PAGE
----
It might sound old-fashioned, but I’m utterly lost without a notebook. I have a wide desk with a notebook and a laptop side by side, and I probably use both with equal frequency. I pair the desk with a reading chair for reading manuscripts and submissions. The other notable feature is that there are about half a dozen coasters spread between the two, because I get through more cups of tea and coffee a day than I can count. I’m partial to low lighting, so I tend to use a soft desk lamp, and I’m always playing music while I work because it really steadies my pace. I have bookshelves overflowing with books too—I suppose that’s an occupational hazard—and I always have my Kindle e-reader close at hand for sending manuscripts to.

Her desk at home, with a notebook open
Her desk at home, with a notebook open (Courtesy Manasi Subramaniam)

Has it always been this way? Or has it evolved over the years?

Like everyone else, I began working from home in 2020, but I think it’s fair to say that my desk at work wasn’t remarkably different from what I’ve just described. The thing that’s changed for me, though, is that I’ve probably become neater over the years, finding designated spaces for things and being quite particular about my routine. Of course, I’d be lying if I said I didn’t miss the camaraderie of working in a bustling office—and I’m looking forward to heading back—and especially that moment when the first copy of a book arrives from the printing press. I moved houses in January, and I loved spending time recreating my workspace in my new home. I kept my old desk for reasons of comfort and familiarity, but I added a second desk which I now use only when I’m on video calls.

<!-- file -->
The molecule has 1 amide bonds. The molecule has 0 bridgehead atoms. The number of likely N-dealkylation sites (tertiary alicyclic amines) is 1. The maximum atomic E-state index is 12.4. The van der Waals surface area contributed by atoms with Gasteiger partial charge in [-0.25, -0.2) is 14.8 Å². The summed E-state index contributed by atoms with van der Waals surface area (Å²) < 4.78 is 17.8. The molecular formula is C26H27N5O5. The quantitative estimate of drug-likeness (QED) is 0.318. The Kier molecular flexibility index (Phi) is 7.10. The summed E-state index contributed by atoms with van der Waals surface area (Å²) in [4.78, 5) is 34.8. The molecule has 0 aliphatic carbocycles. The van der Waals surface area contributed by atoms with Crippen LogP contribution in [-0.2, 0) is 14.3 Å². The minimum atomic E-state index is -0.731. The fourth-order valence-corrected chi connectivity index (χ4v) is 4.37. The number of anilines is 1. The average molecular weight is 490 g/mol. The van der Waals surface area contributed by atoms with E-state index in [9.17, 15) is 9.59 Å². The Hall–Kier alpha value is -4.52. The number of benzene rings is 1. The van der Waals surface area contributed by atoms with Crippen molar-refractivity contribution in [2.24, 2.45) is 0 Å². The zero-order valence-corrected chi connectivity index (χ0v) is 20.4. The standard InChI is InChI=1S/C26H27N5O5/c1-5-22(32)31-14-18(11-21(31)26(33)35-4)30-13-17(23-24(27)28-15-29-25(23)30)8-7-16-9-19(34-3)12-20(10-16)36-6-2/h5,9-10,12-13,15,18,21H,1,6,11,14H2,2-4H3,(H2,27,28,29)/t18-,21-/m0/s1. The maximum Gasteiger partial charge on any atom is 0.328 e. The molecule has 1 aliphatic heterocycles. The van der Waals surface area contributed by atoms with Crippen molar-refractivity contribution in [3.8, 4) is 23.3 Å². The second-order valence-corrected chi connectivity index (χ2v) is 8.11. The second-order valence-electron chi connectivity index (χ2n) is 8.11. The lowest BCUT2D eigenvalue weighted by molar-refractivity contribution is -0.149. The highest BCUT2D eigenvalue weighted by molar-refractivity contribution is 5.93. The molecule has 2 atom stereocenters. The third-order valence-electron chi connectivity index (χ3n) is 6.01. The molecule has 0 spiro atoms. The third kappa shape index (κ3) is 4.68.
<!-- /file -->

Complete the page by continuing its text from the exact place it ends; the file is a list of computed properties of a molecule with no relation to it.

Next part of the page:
How would you define your daily relationship with this space?

I always joke about how when people hear I’m an editor they assume a romantic idealization of my daily routine—you know the kind: curled up with a masterpiece, reading in cafes, cosy book nooks, that sort of thing. The reality is quite different, of course, but I decided quite consciously that my workspace would play into that idealization quite nicely. It’s quite a ‘picture-perfect’ workspace, and I find—as much to my own astonishment as anyone else’s—that it reframes the way I approach things too.

What's the one thing that has always been at your workspace over the years. Why?

A notebook!

Tell us about some of the eureka moments you have had and major works that you have done from here.

My eureka moments happen when I’m reading a manuscript. They often come in the form of quick, visceral feelings in my gut, a sudden stab of knowledge that I’m reading something special. In recent months, I’ve had the extraordinary good luck to have that moment with a few books: we published the spellbinding novel Tell Me How to Be by Neel Patel (January 2022), a book that I read and fell in love with in a single setting; Superpowers at the Shore by Sejal Mehta (April 2022) which talks about the marine creatures at our intertidal zones, literally sent thrills of joy up my spine; I’ve loved growing our wonderful translations list over the years and I had such goosebumps reading Aniruddhan Vasudevan’s fluid translation of Resolve by Perumal Murugan (November 2021) and Hemang Ashwinkumar’s sensitive translation of Vultures by Dalpat Chauhan (April 2022).

If you were to trade in this place for another, what would it be?

Doesn’t everyone want to give up the city life for a shanty by the beach or a cabin in the mountains? I certainly do!


Creative Corner is a series about writers, artists, musicians, founders and other creative individuals and their relationships with their workspaces